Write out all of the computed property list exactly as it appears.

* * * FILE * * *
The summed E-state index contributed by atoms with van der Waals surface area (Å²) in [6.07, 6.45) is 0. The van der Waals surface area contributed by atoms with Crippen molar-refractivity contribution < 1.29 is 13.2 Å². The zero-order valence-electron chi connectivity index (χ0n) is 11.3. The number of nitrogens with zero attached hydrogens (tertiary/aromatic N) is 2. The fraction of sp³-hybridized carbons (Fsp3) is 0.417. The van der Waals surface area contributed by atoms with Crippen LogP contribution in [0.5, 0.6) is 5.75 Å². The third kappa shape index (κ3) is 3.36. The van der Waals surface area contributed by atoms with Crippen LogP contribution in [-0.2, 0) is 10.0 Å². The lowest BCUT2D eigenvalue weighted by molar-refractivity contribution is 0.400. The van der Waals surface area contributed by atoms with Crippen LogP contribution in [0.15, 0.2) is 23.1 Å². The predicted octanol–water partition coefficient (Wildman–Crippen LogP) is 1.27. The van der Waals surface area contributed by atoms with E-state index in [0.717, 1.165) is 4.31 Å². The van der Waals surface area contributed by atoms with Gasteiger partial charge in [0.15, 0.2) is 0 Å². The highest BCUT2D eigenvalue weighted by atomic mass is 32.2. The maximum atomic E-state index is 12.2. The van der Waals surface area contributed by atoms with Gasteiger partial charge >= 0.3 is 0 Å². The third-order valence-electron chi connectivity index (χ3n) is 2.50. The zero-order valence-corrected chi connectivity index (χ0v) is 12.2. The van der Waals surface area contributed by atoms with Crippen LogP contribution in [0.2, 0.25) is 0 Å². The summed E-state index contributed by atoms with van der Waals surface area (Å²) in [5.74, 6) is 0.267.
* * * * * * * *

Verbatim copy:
The summed E-state index contributed by atoms with van der Waals surface area (Å²) in [6.07, 6.45) is 0. The van der Waals surface area contributed by atoms with Crippen molar-refractivity contribution < 1.29 is 13.2 Å². The zero-order valence-electron chi connectivity index (χ0n) is 11.3. The number of nitrogens with zero attached hydrogens (tertiary/aromatic N) is 2. The fraction of sp³-hybridized carbons (Fsp3) is 0.417. The van der Waals surface area contributed by atoms with Crippen LogP contribution in [0.5, 0.6) is 5.75 Å². The third kappa shape index (κ3) is 3.36. The van der Waals surface area contributed by atoms with Crippen LogP contribution in [-0.2, 0) is 10.0 Å². The lowest BCUT2D eigenvalue weighted by molar-refractivity contribution is 0.400. The van der Waals surface area contributed by atoms with Crippen LogP contribution in [0.15, 0.2) is 23.1 Å². The predicted octanol–water partition coefficient (Wildman–Crippen LogP) is 1.27. The van der Waals surface area contributed by atoms with E-state index in [0.717, 1.165) is 4.31 Å². The van der Waals surface area contributed by atoms with Gasteiger partial charge in [0.15, 0.2) is 0 Å². The highest BCUT2D eigenvalue weighted by atomic mass is 32.2. The maximum atomic E-state index is 12.2. The van der Waals surface area contributed by atoms with Gasteiger partial charge >= 0.3 is 0 Å². The third-order valence-electron chi connectivity index (χ3n) is 2.50. The zero-order valence-corrected chi connectivity index (χ0v) is 12.2. The van der Waals surface area contributed by atoms with Crippen LogP contribution in [0.2, 0.25) is 0 Å². The summed E-state index contributed by atoms with van der Waals surface area (Å²) in [5.74, 6) is 0.267.